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December 21, 2006

Harry Phibbs argues that we could all learn from Gordon Ramsay's loathing for mediocrity and determination to achieve excellence - and not just in the kitchen: Humble Pie: My Autobiography - Gordon Ramsay

Posted by Harry Phibbs

Humble Pie: My Autobiography
by Gordon Ramsay
London: Harper Collins, 2006
Hardback, 18.99

The celebrity chefs are coming of age and writing their autobiographies. After Marco-Pierre White's White Slave, which I reviewed earlier, comes Gordon Ramsay's offering. White taught Ramsay a lot when Ramsay was working for him at Harvey's in Wandsworth in the 1980s.

Some might regard the two as similar personalities. Both are passionate about food, foul mouthed, and aggressive. But I think Ramsay comes across as much nicer than White. Ramsay swears at kitchen staff simply because he wants them to cook better. With White there seems to be more to it than that.

Ramsay resents the accusation he has got after his stints of reality TV - Ramsay's Kitchen Nightmares, Hell's Kitchen and The F Word - that he is a bully. He is entitled to resent the charge. Ramsay is consistently striving to make people succeed, not to humiliate them for failing. I'm not so sure White is entitled to feel similarly aggrieved by his reputation.

This book certainly tells us the whole story: a painful chapter about his brother's drug addiction; another about his upbringing with his wastrel violent father, to whom Gordon's mother would endlessly give "one last chance". It took quite a few years for Ramsay to be a financial success. Given the hours he was working, the pay he was on seems remarkably low. But he would pick jobs on the basis of what he could learn from them rather than the pay or title they offered.

Even now he is rich it is unclear what he spends it on. He sends his children on holiday to Butlins:

I'm not interested in getting them hooked on luxury. I want them to keep it real.
The only one of his restaurants he will allow them to eat at is the Boxwood Cafe, a family friendly restaurant at The Berkeley Hotel in Knightsbridge:
The only time they come to any of the other restaurants is on Christmas Day when I'm cooking at Claridges. They get a sandwich which they eat at the chef's table. Out of respect for my staff I'm not going to ask anyone to start cooking something for an eight-year-old girl.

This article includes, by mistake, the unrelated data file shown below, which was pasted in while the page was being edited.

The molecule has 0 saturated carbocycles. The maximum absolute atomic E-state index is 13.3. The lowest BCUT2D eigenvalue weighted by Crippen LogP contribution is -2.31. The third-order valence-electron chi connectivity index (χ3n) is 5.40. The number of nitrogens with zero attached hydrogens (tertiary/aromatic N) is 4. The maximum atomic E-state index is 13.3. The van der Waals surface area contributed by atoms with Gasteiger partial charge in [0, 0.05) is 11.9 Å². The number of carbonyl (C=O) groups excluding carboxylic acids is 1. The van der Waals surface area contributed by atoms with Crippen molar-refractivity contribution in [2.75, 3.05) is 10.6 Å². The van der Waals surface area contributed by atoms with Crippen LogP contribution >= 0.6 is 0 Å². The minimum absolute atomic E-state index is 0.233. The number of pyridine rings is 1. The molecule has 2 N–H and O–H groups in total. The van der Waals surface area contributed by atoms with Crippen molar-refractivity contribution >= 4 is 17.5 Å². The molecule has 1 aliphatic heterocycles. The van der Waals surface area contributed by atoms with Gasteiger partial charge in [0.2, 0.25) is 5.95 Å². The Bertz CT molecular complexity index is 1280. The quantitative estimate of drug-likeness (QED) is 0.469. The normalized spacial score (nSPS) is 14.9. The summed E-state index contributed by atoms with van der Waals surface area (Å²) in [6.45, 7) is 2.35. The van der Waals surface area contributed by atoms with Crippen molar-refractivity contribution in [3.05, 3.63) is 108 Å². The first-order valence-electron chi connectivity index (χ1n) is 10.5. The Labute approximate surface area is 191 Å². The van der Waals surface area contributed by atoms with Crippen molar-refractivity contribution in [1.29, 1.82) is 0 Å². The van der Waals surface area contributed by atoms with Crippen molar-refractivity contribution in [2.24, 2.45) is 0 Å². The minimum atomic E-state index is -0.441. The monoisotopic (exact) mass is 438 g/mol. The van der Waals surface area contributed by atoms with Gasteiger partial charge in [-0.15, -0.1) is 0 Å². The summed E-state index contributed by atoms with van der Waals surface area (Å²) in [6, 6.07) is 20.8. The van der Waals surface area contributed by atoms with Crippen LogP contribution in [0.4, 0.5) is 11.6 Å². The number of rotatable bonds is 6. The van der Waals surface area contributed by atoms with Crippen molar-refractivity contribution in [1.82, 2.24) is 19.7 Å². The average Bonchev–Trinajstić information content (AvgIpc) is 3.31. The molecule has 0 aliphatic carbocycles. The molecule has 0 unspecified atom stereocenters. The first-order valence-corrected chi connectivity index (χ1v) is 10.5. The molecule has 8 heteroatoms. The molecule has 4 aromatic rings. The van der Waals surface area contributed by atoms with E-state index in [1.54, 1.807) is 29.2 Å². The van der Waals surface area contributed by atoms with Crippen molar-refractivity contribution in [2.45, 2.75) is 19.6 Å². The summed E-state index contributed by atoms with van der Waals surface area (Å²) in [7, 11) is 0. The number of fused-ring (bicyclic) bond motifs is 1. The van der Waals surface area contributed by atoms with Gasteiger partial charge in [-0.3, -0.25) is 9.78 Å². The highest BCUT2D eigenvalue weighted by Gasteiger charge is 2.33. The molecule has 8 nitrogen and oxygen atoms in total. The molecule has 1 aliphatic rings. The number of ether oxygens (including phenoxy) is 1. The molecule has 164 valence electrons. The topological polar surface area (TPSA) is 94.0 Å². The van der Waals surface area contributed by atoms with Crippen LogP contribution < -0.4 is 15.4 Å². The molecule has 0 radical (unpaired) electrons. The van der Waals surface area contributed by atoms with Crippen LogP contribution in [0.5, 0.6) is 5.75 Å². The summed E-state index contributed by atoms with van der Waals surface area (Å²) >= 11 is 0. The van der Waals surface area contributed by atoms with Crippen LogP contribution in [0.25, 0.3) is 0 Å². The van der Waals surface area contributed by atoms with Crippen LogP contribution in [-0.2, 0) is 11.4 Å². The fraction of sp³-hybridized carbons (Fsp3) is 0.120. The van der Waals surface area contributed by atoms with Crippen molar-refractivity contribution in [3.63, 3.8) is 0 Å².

The chef's table is actually in the kitchen. I hope they keep the language under control on such occasions.

By the way, don't expect to see Gordon Ramsay at the end of term nativity play at his children's school. He says:

The nativity play is like hell on earth. All the dads rushing in with their bald heads and their pin-stripe suits, bawling their eyes out when they see their little darlings up there on stage, and the mothers rushing to the front so they can use the zoom lenses on their video recorders. Dear God. Save me from all that.
He has a similar perspective on doing the school run and making small talk with the mothers of his children's school mates:
Outside the school gates it's a nightmare. I don't want to talk about their split-f****** hollandaise sauce. I want them to leave me alone.
Ramsay is particularly entertaining when being rude about his rivals.

I hope nobody bought this book as a Christmas present for Sir Terence Conran. Ramsay says:

Le Pont de la Tour is a restaurant more famous for its ashtrays than for its food. No disrespect, but you don't go to bloody Terence Conran for fine dining. You might go to him for a sofa, but you don't go to him for an experience in food. I remember going to Mezzo for dinner once. It was like being in a Ford car plant. The food was on an assembly line and it tasted like it.
He also returns to the attack on Antony Worrall Thompson. Reflecting that Hell's Kitchen was a mistake because it involved teaching celebrities how to cook rather than those who were genuinely interested, Ramsay adds:
Worst of all, on GMTV, there was the squashed Bee Gee himself, Antony Worrall Thompson, analysing my every move, telling everyone how he would have handled the service. What a joke: it would have killed him. Of course he would have loved a gig like that himself.
Given Ramsay's preoccupation with life in the kitchen, where he still works long hours, it is impressive that he has managed to start a family, undertake the TV series, write a column for The Times and, indeed, to write this book. He is a heroic figure. His contempt for pretentiousness working in a field where there is such an abundance of it is commendable as is the importance he places on honesty and the fairness with which he treats his staff. But most of all it is his determination to achieve excellence and loathing for mediocrity which is a spirit we could do with emulating - and not just in the kitchen. I'd like to see a reality TV series with a Gordon Ramsay equivalent sent in to turn around a failing school.

Harry Phibbs is a journalist.

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